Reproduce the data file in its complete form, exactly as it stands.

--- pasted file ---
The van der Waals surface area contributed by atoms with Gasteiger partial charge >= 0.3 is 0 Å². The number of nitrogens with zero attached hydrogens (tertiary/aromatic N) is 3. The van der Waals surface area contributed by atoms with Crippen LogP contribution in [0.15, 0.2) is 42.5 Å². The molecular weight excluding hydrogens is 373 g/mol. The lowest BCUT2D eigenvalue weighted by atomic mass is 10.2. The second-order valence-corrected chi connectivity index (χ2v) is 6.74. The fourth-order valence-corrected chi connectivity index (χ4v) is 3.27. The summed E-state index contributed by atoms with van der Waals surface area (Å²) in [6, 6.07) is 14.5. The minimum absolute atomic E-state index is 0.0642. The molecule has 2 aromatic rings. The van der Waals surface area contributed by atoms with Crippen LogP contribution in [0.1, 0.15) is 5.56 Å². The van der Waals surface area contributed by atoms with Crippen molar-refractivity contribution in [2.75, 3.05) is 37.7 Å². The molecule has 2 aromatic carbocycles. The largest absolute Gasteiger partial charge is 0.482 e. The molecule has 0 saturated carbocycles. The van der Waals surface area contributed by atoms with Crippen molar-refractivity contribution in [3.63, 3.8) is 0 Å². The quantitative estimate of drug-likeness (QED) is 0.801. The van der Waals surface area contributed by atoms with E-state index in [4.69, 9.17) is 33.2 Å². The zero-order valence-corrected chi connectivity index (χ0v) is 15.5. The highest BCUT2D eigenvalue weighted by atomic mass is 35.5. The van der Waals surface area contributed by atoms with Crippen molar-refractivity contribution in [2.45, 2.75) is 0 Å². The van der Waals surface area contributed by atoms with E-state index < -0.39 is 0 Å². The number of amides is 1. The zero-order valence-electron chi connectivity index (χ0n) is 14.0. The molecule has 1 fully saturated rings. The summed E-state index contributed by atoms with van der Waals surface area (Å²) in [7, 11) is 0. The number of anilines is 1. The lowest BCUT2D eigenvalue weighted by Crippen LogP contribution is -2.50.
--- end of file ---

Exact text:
The van der Waals surface area contributed by atoms with Gasteiger partial charge >= 0.3 is 0 Å². The number of nitrogens with zero attached hydrogens (tertiary/aromatic N) is 3. The van der Waals surface area contributed by atoms with Crippen LogP contribution in [0.15, 0.2) is 42.5 Å². The molecular weight excluding hydrogens is 373 g/mol. The lowest BCUT2D eigenvalue weighted by atomic mass is 10.2. The second-order valence-corrected chi connectivity index (χ2v) is 6.74. The fourth-order valence-corrected chi connectivity index (χ4v) is 3.27. The summed E-state index contributed by atoms with van der Waals surface area (Å²) in [6, 6.07) is 14.5. The minimum absolute atomic E-state index is 0.0642. The molecule has 2 aromatic rings. The van der Waals surface area contributed by atoms with Crippen LogP contribution in [0.1, 0.15) is 5.56 Å². The van der Waals surface area contributed by atoms with Crippen molar-refractivity contribution in [2.75, 3.05) is 37.7 Å². The molecule has 2 aromatic carbocycles. The largest absolute Gasteiger partial charge is 0.482 e. The molecule has 0 saturated carbocycles. The van der Waals surface area contributed by atoms with Crippen molar-refractivity contribution in [3.63, 3.8) is 0 Å². The quantitative estimate of drug-likeness (QED) is 0.801. The van der Waals surface area contributed by atoms with E-state index in [4.69, 9.17) is 33.2 Å². The zero-order valence-corrected chi connectivity index (χ0v) is 15.5. The highest BCUT2D eigenvalue weighted by atomic mass is 35.5. The van der Waals surface area contributed by atoms with Crippen molar-refractivity contribution in [2.45, 2.75) is 0 Å². The van der Waals surface area contributed by atoms with E-state index < -0.39 is 0 Å². The number of amides is 1. The zero-order valence-electron chi connectivity index (χ0n) is 14.0. The molecule has 1 fully saturated rings. The summed E-state index contributed by atoms with van der Waals surface area (Å²) in [7, 11) is 0. The number of anilines is 1. The lowest BCUT2D eigenvalue weighted by Crippen LogP contribution is -2.50.